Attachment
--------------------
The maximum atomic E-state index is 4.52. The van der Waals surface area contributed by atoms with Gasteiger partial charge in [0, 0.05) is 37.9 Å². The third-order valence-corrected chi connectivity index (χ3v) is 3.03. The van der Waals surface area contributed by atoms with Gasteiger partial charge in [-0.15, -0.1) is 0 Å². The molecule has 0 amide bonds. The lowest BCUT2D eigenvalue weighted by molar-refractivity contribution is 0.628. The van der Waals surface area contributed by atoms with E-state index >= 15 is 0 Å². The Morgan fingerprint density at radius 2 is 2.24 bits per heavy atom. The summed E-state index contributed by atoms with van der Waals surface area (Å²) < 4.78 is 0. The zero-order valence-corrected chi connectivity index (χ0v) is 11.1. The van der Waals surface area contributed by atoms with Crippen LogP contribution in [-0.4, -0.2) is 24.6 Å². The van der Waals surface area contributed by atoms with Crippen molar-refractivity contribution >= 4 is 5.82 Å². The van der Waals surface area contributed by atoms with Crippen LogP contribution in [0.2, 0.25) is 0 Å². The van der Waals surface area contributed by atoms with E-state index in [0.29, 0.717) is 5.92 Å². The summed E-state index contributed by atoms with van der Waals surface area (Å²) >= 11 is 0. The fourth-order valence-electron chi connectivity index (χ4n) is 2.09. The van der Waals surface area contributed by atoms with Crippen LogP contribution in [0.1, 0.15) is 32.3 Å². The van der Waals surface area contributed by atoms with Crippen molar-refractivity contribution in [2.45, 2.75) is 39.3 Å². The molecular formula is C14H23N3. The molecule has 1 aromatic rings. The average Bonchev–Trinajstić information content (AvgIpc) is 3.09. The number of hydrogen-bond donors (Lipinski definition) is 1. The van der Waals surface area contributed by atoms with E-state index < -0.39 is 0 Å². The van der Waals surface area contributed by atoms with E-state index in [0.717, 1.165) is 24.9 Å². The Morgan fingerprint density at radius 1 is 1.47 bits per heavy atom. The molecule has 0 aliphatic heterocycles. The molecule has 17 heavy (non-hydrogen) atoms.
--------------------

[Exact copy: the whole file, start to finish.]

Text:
The maximum atomic E-state index is 4.52. The van der Waals surface area contributed by atoms with Gasteiger partial charge in [0, 0.05) is 37.9 Å². The third-order valence-corrected chi connectivity index (χ3v) is 3.03. The van der Waals surface area contributed by atoms with Gasteiger partial charge in [-0.15, -0.1) is 0 Å². The molecule has 0 amide bonds. The lowest BCUT2D eigenvalue weighted by molar-refractivity contribution is 0.628. The van der Waals surface area contributed by atoms with E-state index >= 15 is 0 Å². The Morgan fingerprint density at radius 2 is 2.24 bits per heavy atom. The summed E-state index contributed by atoms with van der Waals surface area (Å²) < 4.78 is 0. The zero-order valence-corrected chi connectivity index (χ0v) is 11.1. The van der Waals surface area contributed by atoms with Crippen LogP contribution in [-0.4, -0.2) is 24.6 Å². The van der Waals surface area contributed by atoms with Crippen molar-refractivity contribution >= 4 is 5.82 Å². The van der Waals surface area contributed by atoms with Crippen LogP contribution in [0.2, 0.25) is 0 Å². The van der Waals surface area contributed by atoms with E-state index in [0.29, 0.717) is 5.92 Å². The summed E-state index contributed by atoms with van der Waals surface area (Å²) >= 11 is 0. The fourth-order valence-electron chi connectivity index (χ4n) is 2.09. The van der Waals surface area contributed by atoms with Crippen LogP contribution in [0.1, 0.15) is 32.3 Å². The van der Waals surface area contributed by atoms with Crippen molar-refractivity contribution in [2.45, 2.75) is 39.3 Å². The molecular formula is C14H23N3. The molecule has 1 aromatic rings. The average Bonchev–Trinajstić information content (AvgIpc) is 3.09. The number of hydrogen-bond donors (Lipinski definition) is 1. The van der Waals surface area contributed by atoms with E-state index < -0.39 is 0 Å². The van der Waals surface area contributed by atoms with E-state index in [0.717, 1.165) is 24.9 Å². The Morgan fingerprint density at radius 1 is 1.47 bits per heavy atom. The molecule has 0 aliphatic heterocycles. The molecule has 17 heavy (non-hydrogen) atoms.